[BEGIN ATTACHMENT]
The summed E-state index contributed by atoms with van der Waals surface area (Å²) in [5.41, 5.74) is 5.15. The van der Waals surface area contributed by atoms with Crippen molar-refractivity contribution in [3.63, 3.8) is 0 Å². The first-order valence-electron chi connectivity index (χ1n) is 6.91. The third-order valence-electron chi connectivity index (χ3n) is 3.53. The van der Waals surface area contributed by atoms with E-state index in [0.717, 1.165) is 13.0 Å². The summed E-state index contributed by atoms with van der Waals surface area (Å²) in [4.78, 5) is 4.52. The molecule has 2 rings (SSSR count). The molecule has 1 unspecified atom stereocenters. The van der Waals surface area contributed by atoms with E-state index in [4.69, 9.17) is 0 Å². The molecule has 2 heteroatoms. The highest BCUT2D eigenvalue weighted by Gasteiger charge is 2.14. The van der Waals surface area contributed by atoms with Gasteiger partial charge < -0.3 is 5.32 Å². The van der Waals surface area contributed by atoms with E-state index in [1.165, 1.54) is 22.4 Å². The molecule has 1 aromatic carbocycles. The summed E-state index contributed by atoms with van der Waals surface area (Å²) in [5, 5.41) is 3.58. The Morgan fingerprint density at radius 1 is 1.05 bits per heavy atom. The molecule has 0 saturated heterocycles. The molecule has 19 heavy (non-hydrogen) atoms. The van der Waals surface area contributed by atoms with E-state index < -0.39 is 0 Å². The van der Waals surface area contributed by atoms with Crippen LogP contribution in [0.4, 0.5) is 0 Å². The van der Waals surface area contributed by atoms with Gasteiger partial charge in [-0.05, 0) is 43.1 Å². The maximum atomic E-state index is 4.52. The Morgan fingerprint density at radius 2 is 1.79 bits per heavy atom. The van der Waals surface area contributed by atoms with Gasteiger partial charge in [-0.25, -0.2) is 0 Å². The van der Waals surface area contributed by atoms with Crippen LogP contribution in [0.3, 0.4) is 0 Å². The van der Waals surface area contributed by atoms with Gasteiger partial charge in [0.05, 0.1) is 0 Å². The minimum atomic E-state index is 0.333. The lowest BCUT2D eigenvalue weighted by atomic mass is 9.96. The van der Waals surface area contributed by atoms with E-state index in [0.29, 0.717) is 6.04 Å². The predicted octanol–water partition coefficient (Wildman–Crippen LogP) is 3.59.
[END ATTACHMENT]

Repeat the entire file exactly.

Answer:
The summed E-state index contributed by atoms with van der Waals surface area (Å²) in [5.41, 5.74) is 5.15. The van der Waals surface area contributed by atoms with Crippen molar-refractivity contribution in [3.63, 3.8) is 0 Å². The first-order valence-electron chi connectivity index (χ1n) is 6.91. The third-order valence-electron chi connectivity index (χ3n) is 3.53. The van der Waals surface area contributed by atoms with E-state index in [0.717, 1.165) is 13.0 Å². The summed E-state index contributed by atoms with van der Waals surface area (Å²) in [4.78, 5) is 4.52. The molecule has 2 rings (SSSR count). The molecule has 1 unspecified atom stereocenters. The van der Waals surface area contributed by atoms with E-state index in [4.69, 9.17) is 0 Å². The molecule has 2 heteroatoms. The highest BCUT2D eigenvalue weighted by Gasteiger charge is 2.14. The van der Waals surface area contributed by atoms with Gasteiger partial charge < -0.3 is 5.32 Å². The van der Waals surface area contributed by atoms with E-state index in [1.165, 1.54) is 22.4 Å². The molecule has 1 aromatic carbocycles. The summed E-state index contributed by atoms with van der Waals surface area (Å²) in [5, 5.41) is 3.58. The Morgan fingerprint density at radius 1 is 1.05 bits per heavy atom. The molecule has 0 saturated heterocycles. The molecule has 19 heavy (non-hydrogen) atoms. The van der Waals surface area contributed by atoms with E-state index < -0.39 is 0 Å². The van der Waals surface area contributed by atoms with Crippen LogP contribution in [0.4, 0.5) is 0 Å². The van der Waals surface area contributed by atoms with Gasteiger partial charge in [-0.05, 0) is 43.1 Å². The maximum atomic E-state index is 4.52. The Morgan fingerprint density at radius 2 is 1.79 bits per heavy atom. The van der Waals surface area contributed by atoms with Gasteiger partial charge in [-0.25, -0.2) is 0 Å². The van der Waals surface area contributed by atoms with Crippen LogP contribution in [0.3, 0.4) is 0 Å². The van der Waals surface area contributed by atoms with Gasteiger partial charge in [0.05, 0.1) is 0 Å². The minimum atomic E-state index is 0.333. The lowest BCUT2D eigenvalue weighted by atomic mass is 9.96. The van der Waals surface area contributed by atoms with E-state index in [0.29, 0.717) is 6.04 Å². The predicted octanol–water partition coefficient (Wildman–Crippen LogP) is 3.59.